Big Daddy Eyes India’s Tide Water


State-owned giant Oil and Natural Gas Corp., India’s biggest company, has announced its interest in acquiring the 27.2 percent stake that state-owned Andrew Yule and Co. holds in Tide Water Oil Co. India Ltd., a 76 year-old lubricant company holding 4 percent market share.

Currently, matters are at a one-on-one discussion stage between the Ministry of Petroleum and Natural Gas and the Ministry of Heavy Industries, controllers of ONGC and Andrew Yule respectively. Due diligence will commence once government approval is obtained.

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Post this deal it is expected that ONGC will easily corner at least a 50 percent controlling share in Tide Water, after it either buys the 14 percent stake held by financial institutions or obtains their tacit support (a traditional practice with Indian financial institutions), and also makes an open offer for the 20 percent of the shares in the hands of public shareholders.

With a turnover last fiscal year (ended March 2005) upwards of Rupee 2,550 million (U.S. $58.5 million), profit exceeding Rs. 100 million ($2.3 million), sales of 43 million liters, a dividend payout of 100 percent, growth of 17 percent plus the solid infrastructure of five strategically located blending plants and a well-oiled network of distributors and dealers, Tide Water with its Veedol and Eneos (through a tie-up with Nippon Oil Corp.) brands is a tempting acquisition.

In its annual general report released June 6, Tide Water Chairman A. Mukherjee lauded his company’s performance, noting however “the overall lubricant industry remained depressed, due to the ongoing up-gradation of engine design and introduction of long-drain lubes” and to the rise of crude oil prices. Chief Executive N.R. Padmanaabhan asserted, “Our overall market share of 4 percent (10 percent of bazaar sales), high brand value and an excellent marketing network — many of our distributors continue their loyalty through the second generation — are our main strengths.” He added, “We are the strongest player in tractor oils and are an accepted force in the semi-urban and rural sectors.”

ONGC, hitherto exclusively an exploration enterprise, has in recent years acquired control of Mangalore Refineries and Petrochemicals Ltd. as well as a license to open a chain of 1,500 retail gasoline outlets, in a determined attempt to become a full-spectrum oil major operating along the entire hydrocarbon value chain. Its first gasoline station in Mangalore was inaugurated just three months ago, in March. Control of lube maker Tide Water is seen as a logical business move.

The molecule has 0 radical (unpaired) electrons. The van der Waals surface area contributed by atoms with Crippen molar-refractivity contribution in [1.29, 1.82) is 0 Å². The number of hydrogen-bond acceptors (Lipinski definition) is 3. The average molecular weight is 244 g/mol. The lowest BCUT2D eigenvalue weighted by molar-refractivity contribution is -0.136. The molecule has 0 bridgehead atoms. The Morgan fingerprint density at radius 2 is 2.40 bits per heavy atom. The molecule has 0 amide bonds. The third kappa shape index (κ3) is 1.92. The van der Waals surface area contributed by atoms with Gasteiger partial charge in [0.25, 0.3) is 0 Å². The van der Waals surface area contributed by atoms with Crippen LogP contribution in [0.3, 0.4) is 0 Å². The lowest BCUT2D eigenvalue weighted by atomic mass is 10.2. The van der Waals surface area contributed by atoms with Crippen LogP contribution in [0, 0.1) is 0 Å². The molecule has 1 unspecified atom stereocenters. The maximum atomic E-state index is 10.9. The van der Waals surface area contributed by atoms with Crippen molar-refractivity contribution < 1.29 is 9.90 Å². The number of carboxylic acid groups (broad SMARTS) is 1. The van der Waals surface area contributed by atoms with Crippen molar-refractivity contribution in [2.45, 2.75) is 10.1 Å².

ONGC’s numbers are daunting: turnover up 40 percent this fiscal year at Rs. 460 billion ($10.6 billion), and net profit up 41 percent at Rs. 86.6 billion ($2 billion). It’s at the top of all Indian corporations listed in the Forbes 400 Global Corporations (rank 133rd) and in the Financial Times Global 500 (rank 326th) by market capitalization. It has been ranked the most valuable Indian corporation by market capitalization, net worth and net profits the last four years in a row. It produces 685 million metric tons of crude and 375 billion cubic meters of natural gas from 115 fields, and owns and operates 11,000 kilometers of pipelines in India, including 3,200 km of sub-sea pipelines. The ONGC Group has holdings in 10 foreign countries.

Tide Water is no stranger to divestment moves; it has been in the news since 2000 when the then-government vigorously pursued a privatization policy. Contenders Indo Burma Petroleum, Hindustan Petroleum Corp. Ltd., Bharat Petroleum Corp. Ltd. and Caltex even submitted formal expressions of interest in 2002. However, responding to popular sentiment that ushered in the new Congress Party-led government in 2005, all profit-making state-owned oil corporations were taken off the block. The ONGC proposition is in tune with current government wisdom, though, with control passing between two state-owned bodies.

Andrew Yule, for its part, is expected to make a decent killing as the Tide Water share price is at its highest ever, thereby partly easing its severe liquidity crunch and funding its restructuring plans.

Clearly the much-flogged “win-win” cliche applies to a T here. ONGC adds a respected lubricant brand to its portfolio, Tide Water gains from the stability lent by a cash-rich parent, Andrew Yule reduces its negative bottom line — and the government achieves asset transfer without ruffling any feathers.

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